The Tobermory Single Malt is distilled from unpeated malted barley and matured in oak casks for at least ten years. A heavily peated whisky is also produced, but in small quantities, named Ledaig for the original distillery name. The malts are used in a number of blends including Scottish Leader and Black Bottle.[1] The water for the distillery comes from a private loch near to the Mishnish lochs. The branding had been confused under previous owners, with the Tobermory brand being used for both a single malt and a blended whisky.

Production was upgraded in 1990, with the distillery becoming capable of producing a million litres of spirit a year. It uses a traditional copper–domed cast iron mash tun, four washbacks made of Oregon pine, and four spirit stills. The whisky is matured in both former bourbon whiskey and sherry casks. Maturation takes place at the distillery at Deanston.

Tobermory Whisky Reviews:

  • Ledaig 10 Years Old (46.3%, OB, 2012) - Ledaig 10 Years Old (Official Bottling) 46.3% ABV, £30 for 70cl Score: 80/100 What they say: Ledaig is a wonderfully distinguished single malt. Not only is it handcrafted in the Tobermory Distillery, […]
  • Ledaig-12-Year-Old-Discover-GM Ledaig 12 Years Old Discovery (43%, Gordon & MacPhail, 2018) - Ledaig 12 Years Old Discovery Island single malt Scotch whisky review: For me Ledaig can be brilliant and on a par with Ardbeg with the first sip and like drinking out of stale beer can used as an ashtray from the party the night before the next. This is one of the great ones, and mostly thanks to Gordon & MacPhail's excellent cask management here. The Sherry influence isn't overt but just an addition of dried fruit, nut and tannin in the right places to carry this expression. The end result is actually quite amazing. 85/100
  • The Whiskyphiles Ledaig 18 Years Old Ledaig 18 Years Old ~ 46.3% (Distell) - Ledaig 18 Years Old Island single malt scotch whisky 46.3% ABV, £77.95 for 70cl Score: 86/100 What they say: Ledaig 18YO is described as a “wonderfully smoky” single malt, with sweet and […]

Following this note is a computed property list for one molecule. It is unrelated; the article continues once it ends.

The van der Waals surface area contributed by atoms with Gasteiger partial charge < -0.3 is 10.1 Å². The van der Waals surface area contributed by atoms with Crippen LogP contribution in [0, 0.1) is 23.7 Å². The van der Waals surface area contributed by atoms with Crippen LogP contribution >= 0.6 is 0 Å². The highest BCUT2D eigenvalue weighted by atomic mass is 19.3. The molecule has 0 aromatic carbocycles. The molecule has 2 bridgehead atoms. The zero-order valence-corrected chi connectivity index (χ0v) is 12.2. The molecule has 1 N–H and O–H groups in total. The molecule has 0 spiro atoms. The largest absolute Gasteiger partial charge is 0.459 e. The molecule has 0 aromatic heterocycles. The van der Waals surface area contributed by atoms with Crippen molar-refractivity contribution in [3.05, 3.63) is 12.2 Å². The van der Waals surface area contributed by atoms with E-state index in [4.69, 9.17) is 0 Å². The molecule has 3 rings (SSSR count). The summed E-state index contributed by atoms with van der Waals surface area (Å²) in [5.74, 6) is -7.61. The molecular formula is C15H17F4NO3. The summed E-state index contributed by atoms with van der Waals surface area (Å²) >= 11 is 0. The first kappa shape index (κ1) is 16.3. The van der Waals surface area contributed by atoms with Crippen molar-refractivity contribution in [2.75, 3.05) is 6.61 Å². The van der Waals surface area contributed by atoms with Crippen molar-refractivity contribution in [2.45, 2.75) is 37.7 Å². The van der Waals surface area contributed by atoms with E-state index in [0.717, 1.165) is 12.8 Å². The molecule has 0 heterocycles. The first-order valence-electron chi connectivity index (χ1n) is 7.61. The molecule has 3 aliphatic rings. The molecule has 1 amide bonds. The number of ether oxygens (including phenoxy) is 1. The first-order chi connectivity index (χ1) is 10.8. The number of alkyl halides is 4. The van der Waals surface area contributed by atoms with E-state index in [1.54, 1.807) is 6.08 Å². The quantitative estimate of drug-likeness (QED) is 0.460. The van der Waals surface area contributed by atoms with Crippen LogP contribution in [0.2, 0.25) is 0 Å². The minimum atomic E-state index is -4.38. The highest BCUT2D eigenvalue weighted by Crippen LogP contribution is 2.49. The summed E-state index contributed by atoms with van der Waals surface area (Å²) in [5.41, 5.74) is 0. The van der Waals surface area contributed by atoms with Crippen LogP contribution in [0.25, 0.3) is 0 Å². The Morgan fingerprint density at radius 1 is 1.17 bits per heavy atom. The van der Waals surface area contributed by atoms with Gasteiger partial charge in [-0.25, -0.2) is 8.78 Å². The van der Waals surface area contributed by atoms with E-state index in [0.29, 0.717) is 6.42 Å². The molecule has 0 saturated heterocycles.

• Ledaig 19 Years Old 1993 St Joseph Wood Finish ~ 45% (Gordon & MacPhail) - Ledaig 19 Years Old 1993 St Joseph Wood Finish – Private Collection Island single malt scotch whisky 45% ABV, £55 for 70cl Score: 92/100 What they say: Colour: Dark Amber. WITHOUT WATER: […]
  • Ledaig 1998 (19 YO) Oloroso Sherry Cask Finish_Limited Release Ledaig 19 Years Old 1998 Oloroso Sherry Cask Finish (46.3%, OB, 2400 Bottles, 2018) - Ledaig 19 Years Old 1998 Oloroso Sherry Cask Finish whisky review: Fruity and smoky but for me a little too light in places, hardly any barley malt and much too fine/light a spirit for these flavours, needs more oils, also some funk on the nose which may not be to everyone's liking. 83/100
  • Ledaig 1998 (19 YO) PX Cask Finish_Limited Release Ledaig 19 Years Old 1998 PX Cask Finish (55.7%, OB, 360 bottles, 2018) - Ledaig 19 Years Old 1998 PX Cask Finish whisky review: Wow, completely different from the Ledaig 1998 Oloroso finish, this is a super expression with much more intense dried fruit, nut and chocolate influence balanced better againats the smoky Ledaig spirit. A touch mentholic but a great example of where this works in conjunction with rich dark chocolate. 90/100
  • Ledaig 9 Years Old 2004 42.14 Hot water bottle (60.1%, SMWS, Refill Bourbon Barrel, 100 Bottles, 2014) - Ledaig 9 Years Old 2004 – 42.14 Hot water bottle Single malt scotch whisky 60.1% ABV, £43.60 buy from SMWS Score: 78/100 What they say: Cask No. 42.14 Available to buy from 9am Friday […]
  • smws-42-29-marvellous-maritime-margaritas Ledaig 9 Years Old 2006 42.29 Marvellous maritime margaritas ~ 57.3% (SMWS) - SMWS 42.29 Marvellous maritime margaritas Whisky Review Category: Island single malt scotch whisky Origin: Tobermory Distillery; SMWS Distillery 42 Bottling: Scotch Malt Whisky Society ABV: 57.3% Cost: £59.40 buy from SMWS What they […]